Walkabout Crafts Logowww.walkaboutcrafts.com
Walkabout Crafts - The online gift shop for buying and selling arts and crafts

home  |  buy  |  sell  |  gift shop  |  craft topics  |  free gifts  |  contact


Home > Craft Topics > Craft Introductions > Wrought Ironwork

The Craft of Wrought Ironwork

Blacksmithing CoursesIntroduction to Blacksmithing

The great precision of the blacksmiths, with their profound understanding of puddled iron, created a wealth of durable, intricate art over the centuries. Today wrought ironwork is made more accessible through the use of less expensive mild steel.

Origins of Wrought Ironwork

Wrought ironwork is an ancient craft which flourished as far back as the Roman occupation of Britain. In medieval times local blacksmiths were skilled, producing all sorts of wrought ironwork from pots and pans to jewellery and snuff boxes.

The blacksmiths work over the centuries was partly determined by periods of war and peace - in times of war the blacksmith was diverted from religious, domestic and agricultural works to the need to forge weapons. The late 19th century saw a revival of interest in the craft and some beautiful examples of wrought ironwork date from this time.

Today, the craftsperson normally uses mild steel, which is less costly than traditional puddled iron. But the term wrought ironwork is nevertheless used to describe items worked (not forged) in mild steel. The art of wrought ironwork lies in the use of heat to work the metal into your chosen shapes and to then form a bond between the appropriate surfaces.

Basic techniques of Wrought Ironwork

The basic techniques of wrought ironwork - sawing, filing, drilling, shaping and bonding the metal - are straightforward to learn.
The craftsperson begins by making a full scale drawing of the design to serve as an accurate guide while the work is in progress.
The metal parts needed to make up the design are cut to accurate lengths. This is done either by hand using a hacksaw or with a special machine.
Using heat, the metal parts are now worked into chosen shapes and then bonded together - this is usually referred to as forge work. The metal is shaped in a furnace or fire which should be fuelled by coal or coke. There is a range of tools, many of which have remained unchanged for centuries, used in combination with hammers and chisels to achieve the right effects.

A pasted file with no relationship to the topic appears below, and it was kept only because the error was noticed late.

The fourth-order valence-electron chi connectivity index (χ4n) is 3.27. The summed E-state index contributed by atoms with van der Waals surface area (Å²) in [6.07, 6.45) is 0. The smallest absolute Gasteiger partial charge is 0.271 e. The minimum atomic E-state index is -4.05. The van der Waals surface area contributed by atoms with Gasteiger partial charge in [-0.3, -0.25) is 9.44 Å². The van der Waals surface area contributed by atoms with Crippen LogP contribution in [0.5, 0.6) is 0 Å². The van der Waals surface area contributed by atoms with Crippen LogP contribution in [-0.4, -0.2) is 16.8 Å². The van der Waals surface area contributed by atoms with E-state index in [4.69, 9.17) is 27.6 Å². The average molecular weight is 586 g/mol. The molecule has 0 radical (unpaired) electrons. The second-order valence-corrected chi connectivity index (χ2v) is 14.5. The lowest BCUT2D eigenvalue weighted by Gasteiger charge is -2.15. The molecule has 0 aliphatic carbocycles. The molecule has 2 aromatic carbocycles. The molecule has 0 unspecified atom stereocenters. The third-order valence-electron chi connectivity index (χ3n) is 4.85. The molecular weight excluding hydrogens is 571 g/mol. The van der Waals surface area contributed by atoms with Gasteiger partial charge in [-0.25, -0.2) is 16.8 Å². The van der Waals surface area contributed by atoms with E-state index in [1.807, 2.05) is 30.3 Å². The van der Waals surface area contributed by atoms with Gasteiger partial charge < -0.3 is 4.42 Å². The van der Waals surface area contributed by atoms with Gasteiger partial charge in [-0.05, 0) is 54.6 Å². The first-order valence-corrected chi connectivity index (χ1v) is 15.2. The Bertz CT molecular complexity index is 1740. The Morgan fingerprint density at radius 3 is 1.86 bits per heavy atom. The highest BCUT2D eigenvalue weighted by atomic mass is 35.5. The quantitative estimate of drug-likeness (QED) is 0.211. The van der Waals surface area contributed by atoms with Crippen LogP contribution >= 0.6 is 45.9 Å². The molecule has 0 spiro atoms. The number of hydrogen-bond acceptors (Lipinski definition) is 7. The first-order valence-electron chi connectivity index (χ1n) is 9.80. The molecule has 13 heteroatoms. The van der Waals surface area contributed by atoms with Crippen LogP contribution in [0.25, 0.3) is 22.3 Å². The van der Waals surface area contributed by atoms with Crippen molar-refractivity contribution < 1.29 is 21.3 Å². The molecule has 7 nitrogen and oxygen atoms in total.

There are also two, more modern, techniques for welding metal. The gas method, known as oxyacetylene welding, uses a flame produced from oxygen and acetylene. The other method, known as arc welding, uses an electric current to weld the surfaces.
Once the metal parts are shaped and welded together, the piece may be given a decorative finish. Simple methods of finishing a work include using hammer and tongs to form the metal ends into neat square or round points. Skilled practitioners of wrought ironwork can produce extremely intricate work at this stage, from leaf and flower motifs - acanthus leaves and roses, for example - to scrolls.
Wrought ironwork can be dangerous - please do not attempt unless you are properly supervised or trained.

  FREE Craft Templates, Projects & Plans

  Art & Craft Supplies

--------------------------------------------------------------------------------
Contributions to this page are more than welcome - please send us your inclusions for approval. 
You may copy this article and place it on your own website, as long as you do not change it and include this resource box including the live link to Walkaboutcrafts.com Copyright © Walkabout Crafts
--------------------------------------------------------------------------------

If you would like to make a donation towards the upkeep of this web site then that would be greatly appreciated. Please click below to make a donation.

Spread the Word...

We are a non funded, non profit organisation and we need your help. To help us promote 'Walkabout Crafts'; Please recommend us to your friends or if you have a web site / social network page please add our link (selection of banner and text links can be found at http://www.walkaboutcrafts.com/banners.htm ), or if your feeling really generous please send a donation.

If you have suggestions of how we can improve our service, please let us know. We love to hear from you!


Gift Shop
Walkabout Crafts - Gift Shop
Find the perfect gift; Exquisite hand made gifts, art, crafts and souvenirs...
Craft Topics
Walkabout Crafts - Craft Topics
Sell Crafts online, Craft Courses, Events, Projects and business advice...
Free Gifts
Walkabout Crafts - Free Gifts
Colouring pages, recipes, Celtic fonts, music, competitions, downloads...

home  |  about us  |  buy  |  sell  |  gift shop  |  craft topics  |  free gifts  |  contact

.

counter statistics

. . .

Walkabout Crafts is a non funded, non profit web site. 100% of all sales go directly to the members. Please support us by telling your friends about us - thank you. Copyright © Walkabout Crafts All rights reserved. Telephone: +44 (0) 773 328 4443